Mizu to Abura mix mime and the surreal

by Nobuko Tanaka

Formed in 1995 by Jun Takahashi, Shuji Onodera and Momoko Fujita, who graduated that year from the Nihon Mime Kenkyujo (Japan Mime Institute), Mizu to Abura (Water and Oil) became a foursome three years later when Reina Suga, another institute graduate, joined them.

In 1996, Mizu to Abura became the only Japanese company to win the prestigious Herald Angel Award at the Edinburgh Festival Fringe, and then embarked on a sell-out world tour, including shows in Europe, the United States, Australia and Thailand. After that, it wasn’t long before this small troupe, moving on the margins of theater and contemporary dance, began to make its mark in Europe, where their performance at the Avignon Theatre Festival in 2000 drew critical acclaim.

With their international reputation assured, last year Mizu to Abura finally made it in Japan, scooping two major accolades in the shape of both the Asahi Performing Arts Award and the Kirin Dance Support Award. Their popularity is such that last week’s short run of their production “Schedule” at Setagaya Public Theatre’s cozy Theatre Tram saw the place packed, with young fans lining up for standing tickets.

Less is more for Mizu to Abura. The stage is bare at the start, with three male performers dressed in neat business suits and Fujita in a smart black dress. Using only simple props that they bring onstage themselves, the quartet act with restrained elegance when miming simple actions like standing at a bus stop or typing a letter. Likewise, the soundtracks of each sketch — be it the sound of typing, the doleful romantic strains of “Carmen” or contemporary British pop — are simple and to the point.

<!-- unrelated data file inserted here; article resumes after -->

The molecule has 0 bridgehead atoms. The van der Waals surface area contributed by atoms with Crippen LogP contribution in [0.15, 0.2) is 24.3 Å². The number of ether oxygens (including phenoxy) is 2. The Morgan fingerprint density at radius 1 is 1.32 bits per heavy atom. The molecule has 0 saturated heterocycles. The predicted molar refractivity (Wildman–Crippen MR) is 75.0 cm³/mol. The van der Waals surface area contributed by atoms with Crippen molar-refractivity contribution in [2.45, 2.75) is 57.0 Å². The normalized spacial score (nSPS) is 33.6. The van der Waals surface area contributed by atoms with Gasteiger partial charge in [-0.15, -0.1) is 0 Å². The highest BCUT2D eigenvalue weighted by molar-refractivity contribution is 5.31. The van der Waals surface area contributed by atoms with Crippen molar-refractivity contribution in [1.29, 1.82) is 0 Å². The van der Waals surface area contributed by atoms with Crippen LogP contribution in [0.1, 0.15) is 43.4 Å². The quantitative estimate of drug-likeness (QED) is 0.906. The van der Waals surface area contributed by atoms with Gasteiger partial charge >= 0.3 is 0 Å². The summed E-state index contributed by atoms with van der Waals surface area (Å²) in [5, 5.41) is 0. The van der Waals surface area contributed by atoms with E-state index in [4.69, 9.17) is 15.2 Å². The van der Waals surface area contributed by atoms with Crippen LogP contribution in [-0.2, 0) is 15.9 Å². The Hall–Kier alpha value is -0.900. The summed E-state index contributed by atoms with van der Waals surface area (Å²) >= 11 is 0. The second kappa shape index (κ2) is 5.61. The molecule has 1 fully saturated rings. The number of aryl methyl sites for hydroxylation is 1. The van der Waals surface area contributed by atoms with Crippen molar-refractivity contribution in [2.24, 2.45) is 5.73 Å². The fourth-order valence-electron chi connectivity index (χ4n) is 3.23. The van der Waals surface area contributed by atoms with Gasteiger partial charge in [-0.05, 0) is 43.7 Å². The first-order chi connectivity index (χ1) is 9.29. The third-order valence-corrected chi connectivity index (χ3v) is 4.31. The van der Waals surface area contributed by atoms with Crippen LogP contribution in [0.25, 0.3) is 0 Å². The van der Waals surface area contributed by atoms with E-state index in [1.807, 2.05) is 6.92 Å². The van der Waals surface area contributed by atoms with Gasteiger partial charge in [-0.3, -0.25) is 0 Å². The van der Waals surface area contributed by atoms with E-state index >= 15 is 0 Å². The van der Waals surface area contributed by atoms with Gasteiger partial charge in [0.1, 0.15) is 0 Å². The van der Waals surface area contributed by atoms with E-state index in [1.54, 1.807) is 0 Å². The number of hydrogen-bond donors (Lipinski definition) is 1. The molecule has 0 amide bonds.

Yet at times sketches can take an unexpectedly absurd, and often humorous, turn. For instance, two actors competing for the same seat on a bench becomes a surreal round of musical chairs and personality clashes. In a similar vein, two people bumping into each other in the street as one looks at his watch become a human pinball machine, as the two hilariously collide, recoil and rebound.

Another sketch comments on gender roles, when a woman comes up behind a typing male mime, takes out the paper, then, eventually, after a slapsticky pas de deux, takes his place at the machine.

Poker-face expressions, speedy changes and the fluidity of movement make Mizu to Abura totally absorbing. At times some sketches play off one another in ways that make it feel as if Alice’s wonderland has been ushered onto the stage.

Altogether, this is oil and water that makes for a surprisingly fine mix. It’s not to be missed by any fan of theater, dance or performance art.